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For Readers: Talk About James Tiptree Jr.

James Tiptree Jr.

FOR READERS

Today’s reader topic comes from QSFer Kari Trenten:

“Also, I’d love to have conversations about specific authors, whether it’s Plato or J.R.R. Tolkien, their particular works.”

Today – James Tiptree Jr. For those who don’t know about her (from Wikipedia):

Alice Bradley Sheldon (August 24, 1915 – May 19, 1987) was an American science fiction author better known as James Tiptree Jr., a pen name she used from 1967 to her death. She was most notable for breaking down the barriers between writing perceived as inherently “male” or “female”—it was not publicly known until 1977 that James Tiptree Jr. was a woman. From 1974 to 1977 she also used the pen name Raccoona Sheldon.

Unsure what to do with her new degrees and her new/old careers, Sheldon began to write science fiction. She adopted the pseudonym of James Tiptree Jr. in 1967. The name “Tiptree” came from a branded jar of marmalade, and the “Jr.” was her husband’s idea. In an interview, she said: “A male name seemed like good camouflage. I had the feeling that a man would slip by less observed. I’ve had too many experiences in my life of being the first woman in some damned occupation.”[16] Her first published short story was “Birth of a Salesman” in the March 1968 issue of Analog Science Fact & Fiction, edited by John W. Campbell. Three more followed that year in If and Fantastic.[1]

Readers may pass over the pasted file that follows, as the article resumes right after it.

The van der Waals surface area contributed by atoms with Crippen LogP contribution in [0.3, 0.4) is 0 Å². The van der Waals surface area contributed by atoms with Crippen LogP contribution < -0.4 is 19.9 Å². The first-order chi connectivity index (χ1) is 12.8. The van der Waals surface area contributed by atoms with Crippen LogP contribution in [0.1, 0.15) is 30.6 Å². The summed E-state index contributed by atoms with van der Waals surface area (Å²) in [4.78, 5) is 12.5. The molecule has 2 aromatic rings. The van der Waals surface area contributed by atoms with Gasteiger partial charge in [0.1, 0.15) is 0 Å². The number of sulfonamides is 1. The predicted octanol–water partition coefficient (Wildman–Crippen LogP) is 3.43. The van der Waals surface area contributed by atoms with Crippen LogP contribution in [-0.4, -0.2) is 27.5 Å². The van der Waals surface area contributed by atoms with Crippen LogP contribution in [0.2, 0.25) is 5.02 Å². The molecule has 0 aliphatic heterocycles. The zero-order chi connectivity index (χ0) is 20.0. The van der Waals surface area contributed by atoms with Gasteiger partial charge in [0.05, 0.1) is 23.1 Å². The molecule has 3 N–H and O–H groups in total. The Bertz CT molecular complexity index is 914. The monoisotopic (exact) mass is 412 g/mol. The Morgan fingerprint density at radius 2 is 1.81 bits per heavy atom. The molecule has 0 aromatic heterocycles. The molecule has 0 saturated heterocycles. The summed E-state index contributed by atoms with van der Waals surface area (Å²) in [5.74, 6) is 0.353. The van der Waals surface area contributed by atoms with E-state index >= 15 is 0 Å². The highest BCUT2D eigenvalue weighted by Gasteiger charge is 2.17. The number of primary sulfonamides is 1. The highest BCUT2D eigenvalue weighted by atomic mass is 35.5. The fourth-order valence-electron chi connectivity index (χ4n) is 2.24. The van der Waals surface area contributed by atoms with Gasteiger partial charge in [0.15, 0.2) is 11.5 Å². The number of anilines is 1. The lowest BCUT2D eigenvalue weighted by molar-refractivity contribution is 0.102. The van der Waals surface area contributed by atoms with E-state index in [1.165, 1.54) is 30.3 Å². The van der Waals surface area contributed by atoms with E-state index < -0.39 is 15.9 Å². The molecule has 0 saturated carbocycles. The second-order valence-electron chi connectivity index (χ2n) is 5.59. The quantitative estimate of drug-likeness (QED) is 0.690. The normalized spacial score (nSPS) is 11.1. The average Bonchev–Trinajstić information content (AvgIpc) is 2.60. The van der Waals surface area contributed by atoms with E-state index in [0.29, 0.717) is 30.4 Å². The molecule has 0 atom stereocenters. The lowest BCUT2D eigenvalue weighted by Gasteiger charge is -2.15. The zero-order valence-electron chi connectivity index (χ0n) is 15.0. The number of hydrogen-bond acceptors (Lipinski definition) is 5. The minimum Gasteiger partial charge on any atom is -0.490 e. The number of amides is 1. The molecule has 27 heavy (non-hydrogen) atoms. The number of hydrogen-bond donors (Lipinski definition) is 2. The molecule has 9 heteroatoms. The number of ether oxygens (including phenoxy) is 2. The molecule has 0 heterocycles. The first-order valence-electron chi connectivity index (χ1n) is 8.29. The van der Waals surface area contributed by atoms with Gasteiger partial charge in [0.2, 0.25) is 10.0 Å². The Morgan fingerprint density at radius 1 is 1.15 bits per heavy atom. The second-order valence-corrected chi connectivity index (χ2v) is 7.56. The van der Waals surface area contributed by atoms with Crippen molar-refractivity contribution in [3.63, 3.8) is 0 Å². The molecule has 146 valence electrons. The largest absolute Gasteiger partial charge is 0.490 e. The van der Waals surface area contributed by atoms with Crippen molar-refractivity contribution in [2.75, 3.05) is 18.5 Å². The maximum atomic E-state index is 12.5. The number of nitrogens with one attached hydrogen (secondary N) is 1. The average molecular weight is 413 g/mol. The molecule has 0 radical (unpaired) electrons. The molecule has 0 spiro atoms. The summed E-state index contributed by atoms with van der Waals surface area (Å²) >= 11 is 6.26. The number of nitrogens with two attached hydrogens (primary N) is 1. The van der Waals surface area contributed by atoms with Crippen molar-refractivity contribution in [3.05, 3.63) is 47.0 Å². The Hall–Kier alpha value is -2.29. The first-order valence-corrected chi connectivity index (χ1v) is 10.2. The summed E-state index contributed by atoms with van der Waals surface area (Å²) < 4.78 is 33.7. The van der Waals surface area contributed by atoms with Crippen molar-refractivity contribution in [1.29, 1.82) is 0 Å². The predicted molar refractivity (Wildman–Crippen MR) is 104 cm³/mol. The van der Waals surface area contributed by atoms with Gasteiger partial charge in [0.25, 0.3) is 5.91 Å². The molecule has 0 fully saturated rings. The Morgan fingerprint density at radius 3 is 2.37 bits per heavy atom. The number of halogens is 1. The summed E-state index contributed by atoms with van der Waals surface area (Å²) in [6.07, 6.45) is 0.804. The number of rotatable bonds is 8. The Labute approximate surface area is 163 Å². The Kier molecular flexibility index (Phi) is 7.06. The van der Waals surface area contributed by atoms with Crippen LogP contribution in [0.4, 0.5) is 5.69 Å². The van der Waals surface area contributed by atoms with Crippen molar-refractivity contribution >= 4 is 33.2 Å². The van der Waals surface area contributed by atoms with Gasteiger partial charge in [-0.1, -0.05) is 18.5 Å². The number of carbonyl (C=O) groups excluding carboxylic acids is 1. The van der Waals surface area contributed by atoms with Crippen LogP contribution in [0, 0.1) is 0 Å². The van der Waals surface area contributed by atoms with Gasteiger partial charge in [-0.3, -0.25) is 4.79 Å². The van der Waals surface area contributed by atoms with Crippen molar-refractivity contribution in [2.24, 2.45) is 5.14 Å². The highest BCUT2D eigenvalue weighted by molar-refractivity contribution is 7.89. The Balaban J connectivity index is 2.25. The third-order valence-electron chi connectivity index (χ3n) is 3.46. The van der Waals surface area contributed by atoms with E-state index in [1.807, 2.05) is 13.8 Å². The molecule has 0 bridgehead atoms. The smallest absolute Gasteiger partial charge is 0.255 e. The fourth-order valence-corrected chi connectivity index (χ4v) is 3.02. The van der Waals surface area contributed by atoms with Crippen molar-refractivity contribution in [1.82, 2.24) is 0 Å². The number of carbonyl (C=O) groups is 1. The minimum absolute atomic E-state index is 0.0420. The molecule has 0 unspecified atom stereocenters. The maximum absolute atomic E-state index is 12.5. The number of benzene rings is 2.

The pseudonym was successfully maintained until the late 1970s, partly because, although “Tiptree” was widely known to be a pseudonym, it was generally understood that its use was intended to protect the professional reputation of an intelligence community official. Readers, editors and correspondents were permitted to assume sex, and generally, but not invariably, they assumed “male”. There was speculation, based partially on the themes in her stories, that Tiptree might be female…

Have you read any of Tiptree’s work? What are your favorites? What else do you want to discuss about this pioneer in sci fi?

Writers: This is a reader chat – you are welcome to join it, but please do not reference your own works directly. Thanks!

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